If I embed the playlists on my site, I know how many hits they get from my site but not how many hits they get on Spotify.
However, if you bounce on over to Reddit, we have competitions over playlists all the time, and people love the listening and the competition with each other. Why does Spotify refuse to help us and users participate and compete?
How hard would it be to gamify playlists and playlist sharing?
And why in the world wouldn't you incentivize this kind of curation? If I get more people to listen to music on your site, why wouldn't you share the wealth with the curators?
Tidal and Apple tried to capture this by hiring the curators that were "cool" but, the best stuff always comes from competition, incentives, and people who aren't famous. It isn't a question of who has the best walled-garden curators, it should be a question of who inspires the most music lovers to participate on their streaming site.
There should also be incentives built-in for sharing curated and static content. If a listener helps promote your service, artists on your platform, or curated content on your platform, why wouldn't you value that enough to give them incentives.
Think of this like trading derivatives, right now you are not correctly viewing, valuing, or pricing your content. Break the profit up into smaller chunks and share them more liberally, and you could be the last service standing.
4. Monitor and Help Build Social Support For the People Who Promote You
I have put #Spotify in more posts than I can count over the last few years. How many times has Spotify ever sent any love back my way? ZERO.
This is short-sighted marketing at best. A person promoting the use of your service is both a user and an evangelist for you.
If you don't want to be just another streaming service, actually give a damn about the people helping your business grow.
Do things to highlight your curator's successes. If you gamify your playlist sharing, take note of people who have popular playlists. At the very least, have someone who Retweets the people who push your service.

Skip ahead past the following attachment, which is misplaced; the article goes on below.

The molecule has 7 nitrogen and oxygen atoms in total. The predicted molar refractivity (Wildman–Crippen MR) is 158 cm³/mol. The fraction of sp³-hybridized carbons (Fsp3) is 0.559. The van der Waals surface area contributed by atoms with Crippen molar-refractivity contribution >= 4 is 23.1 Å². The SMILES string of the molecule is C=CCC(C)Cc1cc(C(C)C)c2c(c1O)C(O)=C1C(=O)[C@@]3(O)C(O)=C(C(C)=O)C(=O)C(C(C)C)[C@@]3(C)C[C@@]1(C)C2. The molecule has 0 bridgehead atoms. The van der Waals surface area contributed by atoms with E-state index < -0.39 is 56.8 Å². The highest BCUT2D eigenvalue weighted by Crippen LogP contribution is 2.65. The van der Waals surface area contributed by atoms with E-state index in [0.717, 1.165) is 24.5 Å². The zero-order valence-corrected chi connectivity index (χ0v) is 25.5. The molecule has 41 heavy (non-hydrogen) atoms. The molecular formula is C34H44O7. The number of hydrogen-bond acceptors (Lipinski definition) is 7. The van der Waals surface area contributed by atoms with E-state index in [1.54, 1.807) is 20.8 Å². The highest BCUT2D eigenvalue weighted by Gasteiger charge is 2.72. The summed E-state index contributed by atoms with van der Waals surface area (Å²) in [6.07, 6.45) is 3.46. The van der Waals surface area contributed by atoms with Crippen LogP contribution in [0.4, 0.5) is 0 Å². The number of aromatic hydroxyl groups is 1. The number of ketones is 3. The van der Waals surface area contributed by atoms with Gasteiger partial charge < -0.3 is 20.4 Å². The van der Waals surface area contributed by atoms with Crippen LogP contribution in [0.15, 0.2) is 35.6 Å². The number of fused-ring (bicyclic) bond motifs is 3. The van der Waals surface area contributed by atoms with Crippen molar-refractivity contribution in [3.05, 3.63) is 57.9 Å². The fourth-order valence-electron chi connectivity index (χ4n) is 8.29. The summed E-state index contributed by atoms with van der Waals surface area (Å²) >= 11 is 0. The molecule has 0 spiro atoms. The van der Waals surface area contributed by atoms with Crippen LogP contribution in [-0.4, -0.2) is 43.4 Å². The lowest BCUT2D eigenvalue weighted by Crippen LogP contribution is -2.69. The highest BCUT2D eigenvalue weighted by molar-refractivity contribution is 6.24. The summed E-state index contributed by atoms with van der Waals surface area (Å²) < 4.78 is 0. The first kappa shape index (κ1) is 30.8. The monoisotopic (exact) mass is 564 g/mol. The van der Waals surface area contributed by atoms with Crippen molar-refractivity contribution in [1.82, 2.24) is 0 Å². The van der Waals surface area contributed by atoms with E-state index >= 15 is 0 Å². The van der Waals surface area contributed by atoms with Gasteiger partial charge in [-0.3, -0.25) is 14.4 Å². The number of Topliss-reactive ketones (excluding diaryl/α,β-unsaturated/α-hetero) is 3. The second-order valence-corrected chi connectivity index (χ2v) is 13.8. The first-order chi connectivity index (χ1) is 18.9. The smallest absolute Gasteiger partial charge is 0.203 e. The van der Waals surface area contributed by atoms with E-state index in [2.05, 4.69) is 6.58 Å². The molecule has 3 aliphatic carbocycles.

Social monitoring and response costs you next to nothing but earns you massive loyalty and goodwill. You can literally do it algorithmically.
I will be honest, nothing makes me grumpier than a record label who won't RT someone like me working hard to promote one of their bands or a streaming service that is so lazy and fat that they don't even try to care about the people in the trenches promoting the use of their service.
It is just shortsighted and stupid hubris IMHO.
If I am helping your service grow, by helping me grow on social media, you help yourself too.
5. Ask Your Users For Information
There are about 10 usability problems with the Spotify interface.
It is a very good interface in many ways, but it has problems and most everyone I know who uses it has legitimate gripes.
To date, I have never seen or heard anyone from Spotify ask me, or the people I know, any questions about usability.
Who knows more about usability than users?
The Last Word
Why did Zappos succeed in a crowded shoe-selling market?
They innovated around the areas the "dominant players" didn't seem to care about. They took advantage of hubris.
You have a real opportunity here to be different in a market where none of the major players seem to care much about differentiation. They certainly have not thought creatively about how to differentiate themselves in a crowded streaming marketplace.
There is good reason to think differently.
If you get the artists, the curators, and the listeners on your side, you can run competitors out of your marketplace.
Or, you can just continue to use the same lazy and tired one-size-fits-all model that makes everyone except you angry.
I guess if I have to, I can just keep on making Spotify sausage.
It sure would be nice if someone provided me with a truly radical alternative model.
What do you think about the current Streaming Services?
What do you think about Amazon Music Unlimited?
What problems do you have with Spotify or Tidal?
Would love to hear your thoughts, leave a comment!